See also

Family of James Waller CARPENTER and Helen Forsyth OLIVER

Husband: James Waller CARPENTER (1855-1937)
Wife: Helen Forsyth OLIVER ( - )
Children: Joan CARPENTER (1900- )
Mildred CARPENTER (1902- )
Geoffrey CARPENTER (1905- )
Marriage 1897 Hendon, London, England

Husband: James Waller CARPENTER

Name: James Waller CARPENTER1
Sex: Male
Father: William CARPENTER (1808-1867)
Mother: Ann WALLER (1811-1882)
Birth 23 Mar 1855 Tiverton, Devon, England
Occupation China and Glass dealer, Ironmonger
Death 1937 (age 81-82) Hampstead, London, England

Wife: Helen Forsyth OLIVER

Name: Helen Forsyth OLIVER1
Sex: Female
Father: -
Mother: -

Child 1: Joan CARPENTER

Sex: Female
Birth 1900 Hendon, London, England

Child 2: Mildred CARPENTER

Name: Mildred CARPENTER1
Sex: Female
Birth 1902 Hendon, London, England

Child 3: Geoffrey CARPENTER

Name: Geoffrey CARPENTER1
Sex: Unknown
Birth 1905 Hendon, London, England

Note on Husband: James Waller CARPENTER

James Waller Carpenter was born on 23rd March 1855 at Higher Withleigh to William and Ann (nee Waller) Carpenter. He was their 9th and last child; William died in 1867 and Ann and James moved to Withleigh Cottage, a smaller house. On leaving school, in 1869, James was apprenticed to a local firm of ironmongers, John Gosling Bristow, of Fore Street, Tiverton. The period to be served was 6 years and a premium of £60 was paid to the employers. In 1875 Mr. Bristow died, and James decided to try his fortune in London, where he worked as an assistant in Holloway for a few months, then in 1896 he decided to set up on his own and rented premises at 258 Harrow Road, Paddington, which at that time was a reasonably wealthy outer suburb of London. Over the next few years the business prospered and expanded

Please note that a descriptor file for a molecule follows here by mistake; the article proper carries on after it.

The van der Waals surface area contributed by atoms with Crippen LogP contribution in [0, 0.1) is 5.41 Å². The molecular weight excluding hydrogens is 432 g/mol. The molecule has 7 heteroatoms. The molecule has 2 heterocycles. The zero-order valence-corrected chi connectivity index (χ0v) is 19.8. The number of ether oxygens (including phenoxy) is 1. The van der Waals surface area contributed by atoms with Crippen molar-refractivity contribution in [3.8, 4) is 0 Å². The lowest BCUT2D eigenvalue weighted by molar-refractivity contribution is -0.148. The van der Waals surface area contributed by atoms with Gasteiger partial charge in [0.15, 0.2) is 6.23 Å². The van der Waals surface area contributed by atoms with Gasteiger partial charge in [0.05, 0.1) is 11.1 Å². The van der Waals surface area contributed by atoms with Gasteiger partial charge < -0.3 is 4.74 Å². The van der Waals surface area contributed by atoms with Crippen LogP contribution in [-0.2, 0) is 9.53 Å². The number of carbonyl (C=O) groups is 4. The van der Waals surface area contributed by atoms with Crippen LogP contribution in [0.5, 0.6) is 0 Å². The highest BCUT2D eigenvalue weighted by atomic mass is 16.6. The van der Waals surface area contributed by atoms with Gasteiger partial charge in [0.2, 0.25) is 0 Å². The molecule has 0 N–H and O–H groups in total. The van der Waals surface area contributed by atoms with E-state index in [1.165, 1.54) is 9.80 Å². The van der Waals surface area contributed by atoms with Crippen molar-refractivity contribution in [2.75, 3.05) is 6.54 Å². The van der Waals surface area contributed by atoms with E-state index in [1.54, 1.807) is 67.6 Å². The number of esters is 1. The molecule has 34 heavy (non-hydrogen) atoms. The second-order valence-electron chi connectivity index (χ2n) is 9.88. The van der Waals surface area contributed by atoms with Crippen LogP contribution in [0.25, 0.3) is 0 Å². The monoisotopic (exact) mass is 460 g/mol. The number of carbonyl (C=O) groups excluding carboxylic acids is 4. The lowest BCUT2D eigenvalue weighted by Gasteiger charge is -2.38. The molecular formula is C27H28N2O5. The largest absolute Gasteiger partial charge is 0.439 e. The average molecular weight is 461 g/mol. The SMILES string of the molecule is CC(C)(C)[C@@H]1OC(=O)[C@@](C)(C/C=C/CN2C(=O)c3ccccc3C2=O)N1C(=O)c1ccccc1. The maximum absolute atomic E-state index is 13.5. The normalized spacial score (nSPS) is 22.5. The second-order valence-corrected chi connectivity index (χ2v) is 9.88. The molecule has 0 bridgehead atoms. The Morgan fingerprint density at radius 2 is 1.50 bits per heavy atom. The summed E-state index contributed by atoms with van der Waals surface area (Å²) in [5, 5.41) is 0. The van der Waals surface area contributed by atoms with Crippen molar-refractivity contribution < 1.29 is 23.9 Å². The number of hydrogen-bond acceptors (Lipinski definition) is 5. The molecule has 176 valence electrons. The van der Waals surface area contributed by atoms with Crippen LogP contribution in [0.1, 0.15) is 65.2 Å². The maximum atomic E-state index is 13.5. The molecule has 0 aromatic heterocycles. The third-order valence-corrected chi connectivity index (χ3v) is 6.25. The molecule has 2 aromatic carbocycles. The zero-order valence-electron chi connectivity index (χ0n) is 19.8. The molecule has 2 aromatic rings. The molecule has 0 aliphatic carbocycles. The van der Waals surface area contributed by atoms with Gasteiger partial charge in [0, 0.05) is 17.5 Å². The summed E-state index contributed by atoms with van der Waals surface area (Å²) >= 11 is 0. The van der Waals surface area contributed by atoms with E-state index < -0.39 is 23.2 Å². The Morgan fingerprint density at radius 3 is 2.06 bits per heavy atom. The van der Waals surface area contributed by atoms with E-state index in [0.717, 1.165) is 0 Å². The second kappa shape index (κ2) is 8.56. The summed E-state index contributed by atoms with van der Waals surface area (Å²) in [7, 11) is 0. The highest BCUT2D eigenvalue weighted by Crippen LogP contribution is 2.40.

1"Nick Heard". This GEDCOM is predominantly the work of Nick Heard, but it incorporates the collaborated work of many other family historians. You are welcome to use the information herein but please acknowledge the source. Every effort has been made to ensure the data is accurate, but any use you make of it is entirely at your own risk. (c) Nick Heard 2009